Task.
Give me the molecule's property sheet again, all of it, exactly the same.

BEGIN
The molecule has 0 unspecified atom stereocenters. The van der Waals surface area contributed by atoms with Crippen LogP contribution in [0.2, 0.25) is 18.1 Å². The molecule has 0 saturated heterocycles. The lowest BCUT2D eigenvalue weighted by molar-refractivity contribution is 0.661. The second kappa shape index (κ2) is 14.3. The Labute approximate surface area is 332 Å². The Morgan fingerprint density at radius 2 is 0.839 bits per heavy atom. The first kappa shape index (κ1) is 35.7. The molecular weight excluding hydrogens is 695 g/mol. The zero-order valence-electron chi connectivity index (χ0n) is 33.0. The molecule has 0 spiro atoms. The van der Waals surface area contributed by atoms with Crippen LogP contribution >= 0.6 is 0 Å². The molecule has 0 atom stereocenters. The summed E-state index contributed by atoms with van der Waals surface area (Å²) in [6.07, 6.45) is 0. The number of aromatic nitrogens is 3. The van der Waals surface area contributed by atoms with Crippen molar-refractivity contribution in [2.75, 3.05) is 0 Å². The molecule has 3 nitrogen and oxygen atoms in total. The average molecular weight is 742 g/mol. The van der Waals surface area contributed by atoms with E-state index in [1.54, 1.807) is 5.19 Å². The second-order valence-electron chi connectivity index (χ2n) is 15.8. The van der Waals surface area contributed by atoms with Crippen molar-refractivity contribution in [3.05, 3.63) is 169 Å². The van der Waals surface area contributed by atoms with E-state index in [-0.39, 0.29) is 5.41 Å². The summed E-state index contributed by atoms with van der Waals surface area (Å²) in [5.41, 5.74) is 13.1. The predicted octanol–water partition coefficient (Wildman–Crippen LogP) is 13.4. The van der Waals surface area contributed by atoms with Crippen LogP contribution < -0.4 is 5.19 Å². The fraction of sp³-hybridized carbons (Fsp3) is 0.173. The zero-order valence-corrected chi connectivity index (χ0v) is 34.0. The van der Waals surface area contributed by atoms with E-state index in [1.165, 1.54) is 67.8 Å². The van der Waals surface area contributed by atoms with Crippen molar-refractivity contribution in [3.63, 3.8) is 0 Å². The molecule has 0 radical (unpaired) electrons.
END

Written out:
The molecule has 0 unspecified atom stereocenters. The van der Waals surface area contributed by atoms with Crippen LogP contribution in [0.2, 0.25) is 18.1 Å². The molecule has 0 saturated heterocycles. The lowest BCUT2D eigenvalue weighted by molar-refractivity contribution is 0.661. The second kappa shape index (κ2) is 14.3. The Labute approximate surface area is 332 Å². The Morgan fingerprint density at radius 2 is 0.839 bits per heavy atom. The first kappa shape index (κ1) is 35.7. The molecular weight excluding hydrogens is 695 g/mol. The zero-order valence-electron chi connectivity index (χ0n) is 33.0. The molecule has 0 spiro atoms. The van der Waals surface area contributed by atoms with Crippen LogP contribution >= 0.6 is 0 Å². The molecule has 0 atom stereocenters. The summed E-state index contributed by atoms with van der Waals surface area (Å²) in [6.07, 6.45) is 0. The number of aromatic nitrogens is 3. The van der Waals surface area contributed by atoms with Crippen molar-refractivity contribution in [2.75, 3.05) is 0 Å². The molecule has 3 nitrogen and oxygen atoms in total. The average molecular weight is 742 g/mol. The van der Waals surface area contributed by atoms with E-state index in [1.54, 1.807) is 5.19 Å². The second-order valence-electron chi connectivity index (χ2n) is 15.8. The van der Waals surface area contributed by atoms with Crippen molar-refractivity contribution in [3.05, 3.63) is 169 Å². The van der Waals surface area contributed by atoms with E-state index in [-0.39, 0.29) is 5.41 Å². The summed E-state index contributed by atoms with van der Waals surface area (Å²) in [5.41, 5.74) is 13.1. The predicted octanol–water partition coefficient (Wildman–Crippen LogP) is 13.4. The van der Waals surface area contributed by atoms with Crippen LogP contribution < -0.4 is 5.19 Å². The fraction of sp³-hybridized carbons (Fsp3) is 0.173. The zero-order valence-corrected chi connectivity index (χ0v) is 34.0. The van der Waals surface area contributed by atoms with E-state index in [1.165, 1.54) is 67.8 Å². The van der Waals surface area contributed by atoms with Crippen molar-refractivity contribution in [3.63, 3.8) is 0 Å². The molecule has 0 radical (unpaired) electrons.